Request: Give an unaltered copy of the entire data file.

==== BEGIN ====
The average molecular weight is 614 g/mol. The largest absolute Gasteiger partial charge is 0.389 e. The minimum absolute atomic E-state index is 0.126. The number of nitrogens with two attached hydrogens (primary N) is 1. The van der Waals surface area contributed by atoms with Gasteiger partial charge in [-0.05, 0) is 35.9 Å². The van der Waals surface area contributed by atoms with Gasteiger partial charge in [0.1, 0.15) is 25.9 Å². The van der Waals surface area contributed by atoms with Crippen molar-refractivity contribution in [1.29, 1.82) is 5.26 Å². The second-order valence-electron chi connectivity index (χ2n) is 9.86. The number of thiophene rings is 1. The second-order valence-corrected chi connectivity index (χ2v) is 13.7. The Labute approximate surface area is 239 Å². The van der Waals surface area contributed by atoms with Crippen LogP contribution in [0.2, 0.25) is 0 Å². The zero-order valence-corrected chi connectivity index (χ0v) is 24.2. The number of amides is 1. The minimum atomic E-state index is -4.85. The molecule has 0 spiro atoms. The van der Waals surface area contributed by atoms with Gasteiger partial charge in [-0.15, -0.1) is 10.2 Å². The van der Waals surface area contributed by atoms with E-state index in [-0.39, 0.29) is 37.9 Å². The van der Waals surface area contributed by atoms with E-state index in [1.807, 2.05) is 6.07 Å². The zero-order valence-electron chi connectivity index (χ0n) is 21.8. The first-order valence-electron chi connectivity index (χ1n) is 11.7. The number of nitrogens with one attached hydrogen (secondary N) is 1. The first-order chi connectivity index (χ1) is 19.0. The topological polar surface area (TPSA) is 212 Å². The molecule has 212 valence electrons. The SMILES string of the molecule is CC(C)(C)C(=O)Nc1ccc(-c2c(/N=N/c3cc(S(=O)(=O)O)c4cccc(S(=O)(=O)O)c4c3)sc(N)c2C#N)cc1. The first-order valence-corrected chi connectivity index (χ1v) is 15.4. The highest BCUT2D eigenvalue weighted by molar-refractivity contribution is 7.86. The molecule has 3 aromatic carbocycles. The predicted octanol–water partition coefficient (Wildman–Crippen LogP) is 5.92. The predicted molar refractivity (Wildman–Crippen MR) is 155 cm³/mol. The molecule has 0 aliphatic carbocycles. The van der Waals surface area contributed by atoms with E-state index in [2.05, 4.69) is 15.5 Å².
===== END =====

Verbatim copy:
The average molecular weight is 614 g/mol. The largest absolute Gasteiger partial charge is 0.389 e. The minimum absolute atomic E-state index is 0.126. The number of nitrogens with two attached hydrogens (primary N) is 1. The van der Waals surface area contributed by atoms with Gasteiger partial charge in [-0.05, 0) is 35.9 Å². The van der Waals surface area contributed by atoms with Gasteiger partial charge in [0.1, 0.15) is 25.9 Å². The van der Waals surface area contributed by atoms with Crippen molar-refractivity contribution in [1.29, 1.82) is 5.26 Å². The second-order valence-electron chi connectivity index (χ2n) is 9.86. The number of thiophene rings is 1. The second-order valence-corrected chi connectivity index (χ2v) is 13.7. The Labute approximate surface area is 239 Å². The van der Waals surface area contributed by atoms with Crippen LogP contribution in [0.2, 0.25) is 0 Å². The zero-order valence-corrected chi connectivity index (χ0v) is 24.2. The number of amides is 1. The minimum atomic E-state index is -4.85. The molecule has 0 spiro atoms. The van der Waals surface area contributed by atoms with Gasteiger partial charge in [-0.15, -0.1) is 10.2 Å². The van der Waals surface area contributed by atoms with E-state index in [-0.39, 0.29) is 37.9 Å². The van der Waals surface area contributed by atoms with E-state index in [1.807, 2.05) is 6.07 Å². The zero-order valence-electron chi connectivity index (χ0n) is 21.8. The first-order valence-electron chi connectivity index (χ1n) is 11.7. The number of nitrogens with one attached hydrogen (secondary N) is 1. The first-order chi connectivity index (χ1) is 19.0. The topological polar surface area (TPSA) is 212 Å². The molecule has 212 valence electrons. The SMILES string of the molecule is CC(C)(C)C(=O)Nc1ccc(-c2c(/N=N/c3cc(S(=O)(=O)O)c4cccc(S(=O)(=O)O)c4c3)sc(N)c2C#N)cc1. The first-order valence-corrected chi connectivity index (χ1v) is 15.4. The highest BCUT2D eigenvalue weighted by molar-refractivity contribution is 7.86. The molecule has 3 aromatic carbocycles. The predicted octanol–water partition coefficient (Wildman–Crippen LogP) is 5.92. The predicted molar refractivity (Wildman–Crippen MR) is 155 cm³/mol. The molecule has 0 aliphatic carbocycles. The van der Waals surface area contributed by atoms with E-state index in [2.05, 4.69) is 15.5 Å².